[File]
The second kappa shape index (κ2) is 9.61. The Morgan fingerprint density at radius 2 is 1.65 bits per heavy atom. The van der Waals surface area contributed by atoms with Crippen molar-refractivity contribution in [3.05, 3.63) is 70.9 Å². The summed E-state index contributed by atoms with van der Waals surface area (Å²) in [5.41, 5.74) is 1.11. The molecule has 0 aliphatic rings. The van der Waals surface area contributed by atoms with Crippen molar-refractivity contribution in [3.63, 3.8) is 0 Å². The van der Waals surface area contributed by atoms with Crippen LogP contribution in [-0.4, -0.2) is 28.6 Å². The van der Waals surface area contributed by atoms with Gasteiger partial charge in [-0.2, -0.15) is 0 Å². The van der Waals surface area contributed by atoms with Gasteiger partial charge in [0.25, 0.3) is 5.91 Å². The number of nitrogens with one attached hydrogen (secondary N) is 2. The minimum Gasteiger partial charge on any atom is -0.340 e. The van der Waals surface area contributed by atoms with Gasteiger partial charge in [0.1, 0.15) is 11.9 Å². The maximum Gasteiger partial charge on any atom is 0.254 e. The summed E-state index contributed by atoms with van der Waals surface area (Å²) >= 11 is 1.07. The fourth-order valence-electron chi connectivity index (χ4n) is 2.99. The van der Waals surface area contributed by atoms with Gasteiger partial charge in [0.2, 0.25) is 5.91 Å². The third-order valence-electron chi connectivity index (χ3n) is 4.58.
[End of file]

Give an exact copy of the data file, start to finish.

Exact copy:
The second kappa shape index (κ2) is 9.61. The Morgan fingerprint density at radius 2 is 1.65 bits per heavy atom. The van der Waals surface area contributed by atoms with Crippen molar-refractivity contribution in [3.05, 3.63) is 70.9 Å². The summed E-state index contributed by atoms with van der Waals surface area (Å²) in [5.41, 5.74) is 1.11. The molecule has 0 aliphatic rings. The van der Waals surface area contributed by atoms with Crippen molar-refractivity contribution in [3.63, 3.8) is 0 Å². The van der Waals surface area contributed by atoms with Crippen LogP contribution in [-0.4, -0.2) is 28.6 Å². The van der Waals surface area contributed by atoms with Gasteiger partial charge in [-0.2, -0.15) is 0 Å². The van der Waals surface area contributed by atoms with Gasteiger partial charge in [0.25, 0.3) is 5.91 Å². The number of nitrogens with one attached hydrogen (secondary N) is 2. The minimum Gasteiger partial charge on any atom is -0.340 e. The van der Waals surface area contributed by atoms with Gasteiger partial charge in [0.1, 0.15) is 11.9 Å². The maximum Gasteiger partial charge on any atom is 0.254 e. The summed E-state index contributed by atoms with van der Waals surface area (Å²) >= 11 is 1.07. The fourth-order valence-electron chi connectivity index (χ4n) is 2.99. The van der Waals surface area contributed by atoms with Gasteiger partial charge in [0.2, 0.25) is 5.91 Å². The third-order valence-electron chi connectivity index (χ3n) is 4.58.